Counterterrorism Officials Look for Ways to Stop Small Unmanned Aircraft

By Stew Magnuson
Two hand-launched unmanned aerial vehicles made headlines at about the same time earlier this year.

On Feb. 2, a DJI Phantom quad-copter crashed on the White House lawn. The incident sent Secret Service agents scrambling.

About one week prior to that incident, a small UAV with six-propellers crashed in a Tijuana, Mexico, hotel parking lot a short distance from the border with San Ysidro, California. Aboard was three kilograms of narcotics, local news reported.

“All of the sudden everyone is screaming about counter-UAVs,” said Robert Newberry, director of the Combating Terrorism Technical Support Office.

The CTTSO is responsible for developing new technologies to solve tough problems facing law enforcement and counterterrorism professionals.

The two incidents have put a spotlight on the counter-UAV problem, Newberry said at the National Defense Industrial Association’s Special Operations/Low Intensity Conflict symposium.

The White House incident turned out to be an accident. A drone user in a nearby apartment lost control of the toy. But it did highlight a potential vulnerability.

 As for the incident at the border, the intentions were fairly obvious, he said.

“I don’t think they are using quad-copters to move heroin in Tijuana. I assume it was to come across the border,” he said.

The Islamic State terrorist group is employing drones. And New York City police are reporting that peeping toms are using them to peer into residents’ windows, he noted.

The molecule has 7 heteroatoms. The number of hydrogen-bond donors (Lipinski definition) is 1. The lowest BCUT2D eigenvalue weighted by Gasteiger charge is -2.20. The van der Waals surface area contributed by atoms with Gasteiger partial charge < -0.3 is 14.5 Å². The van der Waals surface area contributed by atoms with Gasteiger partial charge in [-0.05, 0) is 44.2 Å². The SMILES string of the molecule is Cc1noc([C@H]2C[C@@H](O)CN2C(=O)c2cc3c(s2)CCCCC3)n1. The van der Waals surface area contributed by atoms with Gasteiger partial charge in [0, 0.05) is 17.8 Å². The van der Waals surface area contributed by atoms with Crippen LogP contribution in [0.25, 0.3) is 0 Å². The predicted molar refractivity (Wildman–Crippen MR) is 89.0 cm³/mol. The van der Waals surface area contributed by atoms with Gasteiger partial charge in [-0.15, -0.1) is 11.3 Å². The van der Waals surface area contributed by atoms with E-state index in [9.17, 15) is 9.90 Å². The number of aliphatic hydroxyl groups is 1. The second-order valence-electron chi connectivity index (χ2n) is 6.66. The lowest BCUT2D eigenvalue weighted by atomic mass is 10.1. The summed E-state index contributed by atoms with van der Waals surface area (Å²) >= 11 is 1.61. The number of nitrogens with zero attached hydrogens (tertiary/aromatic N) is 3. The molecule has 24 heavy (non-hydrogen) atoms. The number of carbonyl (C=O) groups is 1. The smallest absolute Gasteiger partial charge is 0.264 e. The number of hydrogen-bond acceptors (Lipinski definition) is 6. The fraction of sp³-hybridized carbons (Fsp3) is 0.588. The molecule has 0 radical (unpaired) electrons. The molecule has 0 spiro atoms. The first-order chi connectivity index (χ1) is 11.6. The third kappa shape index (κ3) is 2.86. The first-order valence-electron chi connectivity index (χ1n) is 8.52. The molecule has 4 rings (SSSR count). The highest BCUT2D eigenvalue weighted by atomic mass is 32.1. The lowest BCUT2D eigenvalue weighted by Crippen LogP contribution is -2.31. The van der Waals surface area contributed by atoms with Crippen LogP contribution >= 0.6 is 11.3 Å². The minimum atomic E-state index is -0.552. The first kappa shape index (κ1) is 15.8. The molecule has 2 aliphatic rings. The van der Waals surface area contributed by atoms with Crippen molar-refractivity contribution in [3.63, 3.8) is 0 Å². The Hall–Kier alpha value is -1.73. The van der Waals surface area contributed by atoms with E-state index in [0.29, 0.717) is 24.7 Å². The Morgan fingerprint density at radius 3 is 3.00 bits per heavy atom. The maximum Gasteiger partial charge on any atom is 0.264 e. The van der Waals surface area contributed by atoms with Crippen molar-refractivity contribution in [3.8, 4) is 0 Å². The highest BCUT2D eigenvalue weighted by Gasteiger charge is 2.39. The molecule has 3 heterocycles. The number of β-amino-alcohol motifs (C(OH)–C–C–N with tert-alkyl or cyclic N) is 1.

The CTTSO is looking for ways to thwart the bad guys who are employing UAVs. It will release a broad area announcement document asking for those with solutions to propose ideas.
“But the problem they all have is they don’t want to shoot them down. They could have an explosion. They could land on somebody’s head,” he added.

Nets are one possibility, but what most officers in the field want is to be able to take control of them remotely and land them safely.

“It is not as simple as you think it is ... you don’t just figure out the frequency and go grab hold of the UAV. There is a lot of frequency noise,” he said.

Operators could also change the frequency. “So there is lot that goes into ‘How do I take control of the UAV and take it away from the operator so I can control it safely?’ It is going to be a big challenge. But it certainly is solvable.”

That will not be the end of the problem, Newberry said.
“Everything we do to counter it, there will be a counter to the counter. So that will be another evolution,” he said.

Topics: Robotics, Unmanned Air Vehicles

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